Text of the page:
Context: Shifting Perceptions of Criminality during the Eighteenth and Nineteenth Centuries
During the eighteenth century, criminals could come from a wide variety of social backgrounds. Criminal biographies such as Alexander Smith’s A Complete History of the Lives and Robberies of the Most Notorious Highwaymen (1719) usually highlighted the fact that most criminals such as the highwayman Ned Bonnet were ‘born of very good and reputable parents’. This was in order that, as Henry Fielding mused in a revised edition of Jonathan Wild (1743), the offenders ancestors ‘might serve as a foil to himself’. Yet a criminal’s family could be ‘good and reputable’ whether they were rich or poor. Social status had no bearing upon criminality because ‘all men [were] equally tainted by original sin’, hence ‘criminals [were] not different in kind from other people, only in degree. Anyone might become a criminal.’ Like Captain Macheath in The Beggar’s Opera (1728), whose love of women and good living eventually brings him to the gallows, criminals were simply people with a tragic fatal flaw in their character, who had succumbed to their sinful inclinations. It is this idea that criminals could be ‘everyman’ which accounts for the sympathy extended to some felons in eighteenth-century criminal accounts.
The situation changed as the nineteenth century progressed, when the poor migrated to cities as a result of industrialisation and urbanisation. One effect of having so many people living in dire poverty in close proximity is that the areas where they do live become a natural breeding ground for crime. The early socialist writer Frederich Engels in The Condition of the Working Class in England stated that ‘the incidence of crime has increased with the growth of the working-class population and there is more crime in Britain than in any other country in the world’. In the early Victorian press, then, references to ‘professional criminals’ and ‘criminal classes’ began to appear. This type of offender is represented, for example, by men such as Bill Sikes and Fagin in Dickens’ Oliver Twist (1838), who inhabit an ‘underworld’ peopled by other ominous creatures. Thus the Victorian elites began to believe that there was a “criminal class”, drawn from its poorest ranks, who was responsible for the majority of crime. In other words, there was now a sociological explanation for criminality. Criminals were no longer dashing highwaymen such as James Maclean or Claude DuVall. Instead they were largely portrayed as desperate and wicked fellows.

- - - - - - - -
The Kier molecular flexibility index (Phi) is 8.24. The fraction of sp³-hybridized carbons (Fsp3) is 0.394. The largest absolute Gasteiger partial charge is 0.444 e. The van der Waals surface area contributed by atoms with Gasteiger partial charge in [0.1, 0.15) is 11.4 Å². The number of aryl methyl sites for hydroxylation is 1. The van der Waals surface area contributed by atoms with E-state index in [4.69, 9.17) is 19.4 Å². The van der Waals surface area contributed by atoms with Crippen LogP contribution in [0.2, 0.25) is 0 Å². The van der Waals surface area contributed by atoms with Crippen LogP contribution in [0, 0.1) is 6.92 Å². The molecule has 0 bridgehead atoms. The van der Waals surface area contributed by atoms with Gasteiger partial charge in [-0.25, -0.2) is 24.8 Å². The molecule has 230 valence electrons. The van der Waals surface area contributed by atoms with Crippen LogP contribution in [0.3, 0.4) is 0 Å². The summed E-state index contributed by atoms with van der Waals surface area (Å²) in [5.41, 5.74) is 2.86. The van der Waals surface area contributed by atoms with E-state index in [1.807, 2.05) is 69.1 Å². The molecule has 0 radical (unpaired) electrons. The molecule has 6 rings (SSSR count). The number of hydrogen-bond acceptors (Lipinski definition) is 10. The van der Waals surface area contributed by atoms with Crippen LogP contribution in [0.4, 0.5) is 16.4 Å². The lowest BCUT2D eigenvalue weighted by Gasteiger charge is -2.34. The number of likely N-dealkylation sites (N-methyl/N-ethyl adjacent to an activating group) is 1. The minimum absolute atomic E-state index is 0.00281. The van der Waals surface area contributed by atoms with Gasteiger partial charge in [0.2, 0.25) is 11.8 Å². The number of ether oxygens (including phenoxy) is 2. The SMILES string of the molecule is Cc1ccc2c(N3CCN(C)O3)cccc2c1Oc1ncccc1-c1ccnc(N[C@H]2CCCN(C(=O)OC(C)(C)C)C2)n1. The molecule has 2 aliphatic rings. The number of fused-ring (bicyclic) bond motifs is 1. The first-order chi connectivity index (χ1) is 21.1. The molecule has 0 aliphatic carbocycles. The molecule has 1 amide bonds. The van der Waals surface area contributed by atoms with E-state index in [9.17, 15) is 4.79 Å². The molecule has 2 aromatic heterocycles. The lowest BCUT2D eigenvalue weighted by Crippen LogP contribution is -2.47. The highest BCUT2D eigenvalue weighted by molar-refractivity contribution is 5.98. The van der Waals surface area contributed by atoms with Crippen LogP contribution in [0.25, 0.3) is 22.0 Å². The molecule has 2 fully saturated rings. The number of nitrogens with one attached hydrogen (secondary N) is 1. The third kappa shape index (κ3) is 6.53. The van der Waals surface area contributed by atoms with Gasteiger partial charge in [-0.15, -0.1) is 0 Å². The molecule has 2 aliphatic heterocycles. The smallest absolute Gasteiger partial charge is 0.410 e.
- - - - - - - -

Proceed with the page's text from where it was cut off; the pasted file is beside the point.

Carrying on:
The public execution of criminals by hanging was a common occurrence in Britain. For example, a Londoner born in 1780 would have had the opportunity to witness four hundred hangings by 1840. Early broadsides usually contained a crude woodcut of a man being hanged, or the moment that they were ‘launched into eternity’. These woodcuts did not depict the actual felon from the text, however, because they were stock images that were often reused on several occasions. The same woodcut, for instance, is used by the Leicestershire-based publisher, Martin, to depict the hanging of both Thomas Wilcox at Nottingham in 1820, and of William Oldfield at Bradford also in 1820.